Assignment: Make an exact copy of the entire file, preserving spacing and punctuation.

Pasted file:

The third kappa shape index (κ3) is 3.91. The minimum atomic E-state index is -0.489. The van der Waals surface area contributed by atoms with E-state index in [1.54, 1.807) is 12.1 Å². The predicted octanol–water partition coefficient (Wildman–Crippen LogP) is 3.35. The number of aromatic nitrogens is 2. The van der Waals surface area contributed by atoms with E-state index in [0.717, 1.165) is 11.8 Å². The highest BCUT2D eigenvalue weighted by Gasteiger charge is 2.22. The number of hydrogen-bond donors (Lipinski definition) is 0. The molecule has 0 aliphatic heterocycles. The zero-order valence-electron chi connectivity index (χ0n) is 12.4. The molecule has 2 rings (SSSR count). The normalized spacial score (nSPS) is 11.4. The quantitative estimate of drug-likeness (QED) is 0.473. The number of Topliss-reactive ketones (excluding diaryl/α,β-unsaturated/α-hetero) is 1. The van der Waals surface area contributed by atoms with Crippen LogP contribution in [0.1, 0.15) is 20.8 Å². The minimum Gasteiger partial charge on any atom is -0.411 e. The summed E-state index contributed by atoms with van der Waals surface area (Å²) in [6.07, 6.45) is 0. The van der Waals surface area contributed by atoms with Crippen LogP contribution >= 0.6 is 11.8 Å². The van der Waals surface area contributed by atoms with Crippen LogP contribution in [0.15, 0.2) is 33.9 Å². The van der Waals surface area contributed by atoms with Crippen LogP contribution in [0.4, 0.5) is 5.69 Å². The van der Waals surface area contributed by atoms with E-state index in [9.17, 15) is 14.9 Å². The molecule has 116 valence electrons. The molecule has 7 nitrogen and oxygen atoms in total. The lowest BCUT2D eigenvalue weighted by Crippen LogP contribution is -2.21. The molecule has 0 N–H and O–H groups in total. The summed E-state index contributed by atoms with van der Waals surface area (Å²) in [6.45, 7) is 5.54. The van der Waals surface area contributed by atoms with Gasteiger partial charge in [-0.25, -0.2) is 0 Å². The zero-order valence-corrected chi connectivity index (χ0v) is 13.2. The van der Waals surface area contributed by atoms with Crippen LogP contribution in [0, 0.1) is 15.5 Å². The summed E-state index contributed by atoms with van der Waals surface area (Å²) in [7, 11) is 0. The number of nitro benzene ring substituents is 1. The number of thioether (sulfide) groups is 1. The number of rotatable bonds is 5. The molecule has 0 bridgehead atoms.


The third kappa shape index (κ3) is 3.91. The minimum atomic E-state index is -0.489. The van der Waals surface area contributed by atoms with E-state index in [1.54, 1.807) is 12.1 Å². The predicted octanol–water partition coefficient (Wildman–Crippen LogP) is 3.35. The number of aromatic nitrogens is 2. The van der Waals surface area contributed by atoms with E-state index in [0.717, 1.165) is 11.8 Å². The highest BCUT2D eigenvalue weighted by Gasteiger charge is 2.22. The number of hydrogen-bond donors (Lipinski definition) is 0. The molecule has 0 aliphatic heterocycles. The zero-order valence-electron chi connectivity index (χ0n) is 12.4. The molecule has 2 rings (SSSR count). The normalized spacial score (nSPS) is 11.4. The quantitative estimate of drug-likeness (QED) is 0.473. The number of Topliss-reactive ketones (excluding diaryl/α,β-unsaturated/α-hetero) is 1. The van der Waals surface area contributed by atoms with Crippen LogP contribution in [0.1, 0.15) is 20.8 Å². The minimum Gasteiger partial charge on any atom is -0.411 e. The summed E-state index contributed by atoms with van der Waals surface area (Å²) in [6.07, 6.45) is 0. The van der Waals surface area contributed by atoms with Crippen LogP contribution >= 0.6 is 11.8 Å². The van der Waals surface area contributed by atoms with Crippen LogP contribution in [0.15, 0.2) is 33.9 Å². The van der Waals surface area contributed by atoms with Crippen LogP contribution in [0.4, 0.5) is 5.69 Å². The van der Waals surface area contributed by atoms with E-state index in [9.17, 15) is 14.9 Å². The molecule has 116 valence electrons. The molecule has 7 nitrogen and oxygen atoms in total. The lowest BCUT2D eigenvalue weighted by Crippen LogP contribution is -2.21. The molecule has 0 N–H and O–H groups in total. The summed E-state index contributed by atoms with van der Waals surface area (Å²) in [6.45, 7) is 5.54. The van der Waals surface area contributed by atoms with Gasteiger partial charge in [-0.25, -0.2) is 0 Å². The zero-order valence-corrected chi connectivity index (χ0v) is 13.2. The van der Waals surface area contributed by atoms with Crippen LogP contribution in [0, 0.1) is 15.5 Å². The summed E-state index contributed by atoms with van der Waals surface area (Å²) in [7, 11) is 0. The number of nitro benzene ring substituents is 1. The number of thioether (sulfide) groups is 1. The number of rotatable bonds is 5. The molecule has 0 bridgehead atoms.